The Namo Buddha Retreat Center and Monastic College, run by Thrangu Rinpoche, is located in the mountains two hours from Katmandu, Nepal. There are about 180 monks now in residence at Namo Buddha. Primarily, they are young monks attending school.
The free clinic is located on the monastery grounds.
The Tamang people inhabit the area surrounding Namo Buddha. Originally from Tibet, they came to the area several hundred years ago. They are extremely poor and support themselves through subsistence farming. The most basic health assistance is a four-hour walk from Namo Buddha. Because of this Thrangu Rinpoche wished that a clinic be built to serve the villgers surrounding the monastery which they could access free of charge.
The clinic opened its doors in April 1995 - a modest two room building with no running water. This free clinic now manages the healthcare of 3000 active patients from the neighboring areas. It is staffed by a monk health assistant, Jamyang Dorje, a trained village health care worker, as well as volunteer doctors and nurses visiting Namo Buddha.
Local villagers have become more aware of the medical service that is being offered free of cost, and an increase in patients and medical needs has escalated. As a result, the current building, with two small rooms, has become inadequate to deal with the expanding patient population.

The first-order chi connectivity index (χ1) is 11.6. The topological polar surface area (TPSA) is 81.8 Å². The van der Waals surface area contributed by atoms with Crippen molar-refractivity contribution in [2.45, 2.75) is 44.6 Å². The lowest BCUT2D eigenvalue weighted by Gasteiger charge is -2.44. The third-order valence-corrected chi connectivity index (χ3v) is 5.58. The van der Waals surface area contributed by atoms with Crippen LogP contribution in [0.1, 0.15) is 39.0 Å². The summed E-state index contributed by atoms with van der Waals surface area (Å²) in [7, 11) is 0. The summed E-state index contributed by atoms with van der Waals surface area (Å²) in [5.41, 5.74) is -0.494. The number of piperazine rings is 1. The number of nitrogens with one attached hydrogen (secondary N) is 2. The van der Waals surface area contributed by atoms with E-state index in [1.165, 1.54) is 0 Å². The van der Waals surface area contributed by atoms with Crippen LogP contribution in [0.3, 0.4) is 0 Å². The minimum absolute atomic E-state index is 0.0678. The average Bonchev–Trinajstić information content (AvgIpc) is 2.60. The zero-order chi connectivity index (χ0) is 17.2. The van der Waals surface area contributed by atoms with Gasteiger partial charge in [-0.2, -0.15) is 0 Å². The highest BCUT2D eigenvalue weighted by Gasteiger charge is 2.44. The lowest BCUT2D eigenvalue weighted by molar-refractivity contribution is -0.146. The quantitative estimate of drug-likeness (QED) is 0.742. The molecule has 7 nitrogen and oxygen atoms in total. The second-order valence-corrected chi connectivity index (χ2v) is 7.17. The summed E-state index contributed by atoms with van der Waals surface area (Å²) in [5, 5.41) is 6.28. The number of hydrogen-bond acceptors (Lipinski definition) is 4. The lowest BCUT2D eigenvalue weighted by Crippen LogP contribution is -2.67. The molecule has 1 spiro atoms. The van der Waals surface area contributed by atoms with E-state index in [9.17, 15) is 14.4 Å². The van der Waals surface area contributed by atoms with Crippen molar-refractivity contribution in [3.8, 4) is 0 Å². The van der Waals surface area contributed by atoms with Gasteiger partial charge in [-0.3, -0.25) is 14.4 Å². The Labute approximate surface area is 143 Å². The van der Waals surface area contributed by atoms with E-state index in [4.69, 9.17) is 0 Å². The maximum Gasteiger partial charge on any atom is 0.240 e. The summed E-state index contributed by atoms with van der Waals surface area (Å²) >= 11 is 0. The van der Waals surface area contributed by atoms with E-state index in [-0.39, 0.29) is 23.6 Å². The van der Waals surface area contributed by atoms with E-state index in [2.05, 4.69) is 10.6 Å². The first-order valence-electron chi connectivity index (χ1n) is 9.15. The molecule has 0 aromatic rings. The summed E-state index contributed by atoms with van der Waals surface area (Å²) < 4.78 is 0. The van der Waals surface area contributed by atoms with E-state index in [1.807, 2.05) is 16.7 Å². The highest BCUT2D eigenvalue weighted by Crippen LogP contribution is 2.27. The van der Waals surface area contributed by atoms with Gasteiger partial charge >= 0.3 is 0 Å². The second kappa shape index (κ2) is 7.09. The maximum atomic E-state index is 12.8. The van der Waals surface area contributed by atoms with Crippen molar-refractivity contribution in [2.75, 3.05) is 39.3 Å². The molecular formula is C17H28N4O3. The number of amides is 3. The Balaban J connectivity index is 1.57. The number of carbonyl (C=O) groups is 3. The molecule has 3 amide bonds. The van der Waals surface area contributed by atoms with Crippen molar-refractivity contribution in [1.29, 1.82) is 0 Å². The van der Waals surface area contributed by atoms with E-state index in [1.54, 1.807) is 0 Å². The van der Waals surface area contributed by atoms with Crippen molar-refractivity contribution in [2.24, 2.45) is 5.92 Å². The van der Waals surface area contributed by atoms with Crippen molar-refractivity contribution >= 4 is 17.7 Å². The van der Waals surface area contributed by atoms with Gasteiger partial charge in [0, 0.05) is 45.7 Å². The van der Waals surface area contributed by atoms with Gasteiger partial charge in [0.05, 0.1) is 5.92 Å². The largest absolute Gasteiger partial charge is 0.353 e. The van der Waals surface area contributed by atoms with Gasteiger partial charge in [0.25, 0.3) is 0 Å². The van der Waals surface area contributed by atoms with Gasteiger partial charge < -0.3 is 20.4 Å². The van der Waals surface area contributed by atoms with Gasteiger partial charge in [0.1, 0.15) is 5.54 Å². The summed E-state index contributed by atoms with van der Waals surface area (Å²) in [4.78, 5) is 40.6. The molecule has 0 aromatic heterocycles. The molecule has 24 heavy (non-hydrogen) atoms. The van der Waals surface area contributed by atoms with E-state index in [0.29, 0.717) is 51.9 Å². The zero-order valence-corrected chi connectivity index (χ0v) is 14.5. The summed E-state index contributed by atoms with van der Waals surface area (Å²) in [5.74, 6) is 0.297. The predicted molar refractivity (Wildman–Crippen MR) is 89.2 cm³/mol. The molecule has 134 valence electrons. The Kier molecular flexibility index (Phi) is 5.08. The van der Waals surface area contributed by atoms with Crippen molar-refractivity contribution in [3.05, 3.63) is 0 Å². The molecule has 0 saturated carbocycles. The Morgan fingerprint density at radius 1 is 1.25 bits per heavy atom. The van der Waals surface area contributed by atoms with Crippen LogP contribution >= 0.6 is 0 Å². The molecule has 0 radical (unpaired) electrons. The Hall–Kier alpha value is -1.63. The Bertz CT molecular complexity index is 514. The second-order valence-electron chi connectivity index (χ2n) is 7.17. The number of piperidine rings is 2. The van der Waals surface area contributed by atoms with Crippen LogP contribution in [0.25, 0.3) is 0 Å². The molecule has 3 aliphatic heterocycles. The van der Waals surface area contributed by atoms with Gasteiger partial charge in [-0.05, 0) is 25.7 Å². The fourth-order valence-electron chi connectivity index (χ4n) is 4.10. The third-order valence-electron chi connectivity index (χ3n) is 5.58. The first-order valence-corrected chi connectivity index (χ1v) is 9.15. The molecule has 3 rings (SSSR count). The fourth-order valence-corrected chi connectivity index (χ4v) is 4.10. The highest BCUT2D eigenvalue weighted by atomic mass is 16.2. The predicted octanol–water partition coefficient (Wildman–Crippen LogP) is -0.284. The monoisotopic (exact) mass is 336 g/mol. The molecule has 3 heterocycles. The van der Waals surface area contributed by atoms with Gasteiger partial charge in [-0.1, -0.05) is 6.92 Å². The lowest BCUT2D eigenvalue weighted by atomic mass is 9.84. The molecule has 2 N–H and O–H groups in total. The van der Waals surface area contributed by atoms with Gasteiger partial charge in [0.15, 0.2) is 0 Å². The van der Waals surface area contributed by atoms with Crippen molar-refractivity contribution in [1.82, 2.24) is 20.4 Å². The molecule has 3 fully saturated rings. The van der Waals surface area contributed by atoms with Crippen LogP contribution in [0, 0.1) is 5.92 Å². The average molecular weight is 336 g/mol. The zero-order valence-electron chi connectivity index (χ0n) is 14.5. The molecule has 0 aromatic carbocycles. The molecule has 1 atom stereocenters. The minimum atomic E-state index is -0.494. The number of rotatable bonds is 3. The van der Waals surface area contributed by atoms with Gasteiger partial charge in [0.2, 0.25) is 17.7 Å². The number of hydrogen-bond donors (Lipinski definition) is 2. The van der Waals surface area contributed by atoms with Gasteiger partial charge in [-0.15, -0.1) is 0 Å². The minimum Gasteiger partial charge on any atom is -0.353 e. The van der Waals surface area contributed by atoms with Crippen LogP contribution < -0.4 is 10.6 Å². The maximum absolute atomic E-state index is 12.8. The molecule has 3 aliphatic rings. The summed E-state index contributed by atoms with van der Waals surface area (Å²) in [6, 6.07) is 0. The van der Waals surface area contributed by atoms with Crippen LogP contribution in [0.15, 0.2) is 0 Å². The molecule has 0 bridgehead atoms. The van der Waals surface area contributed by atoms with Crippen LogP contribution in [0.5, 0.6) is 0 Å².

So last year construction began on a new, much larger clinic. The new building will be completed by the fall of 2008 and will facilitate the provision of a much wider scope of medical services.
The new facility will have better patient privacy, Inpatient capacity, improved examination and treatment facility, accommodation for care givers/family members and volunteers, toilets and running water, pharmacy/dispensary, and laboratory facility. This is an exciting time to implement expanded programs such as antenatal care and Public health/hygiene education to reduce common and preventable causes of morbidity and death.
The Pharmacy/Dispensary aims to reliably stock and maintain a selection of essential medications for free prescription. Related to this we plan to continue and expand vaccination programmes already established for local children. We will seek liaison with UN/World Health Organization vaccination programmes.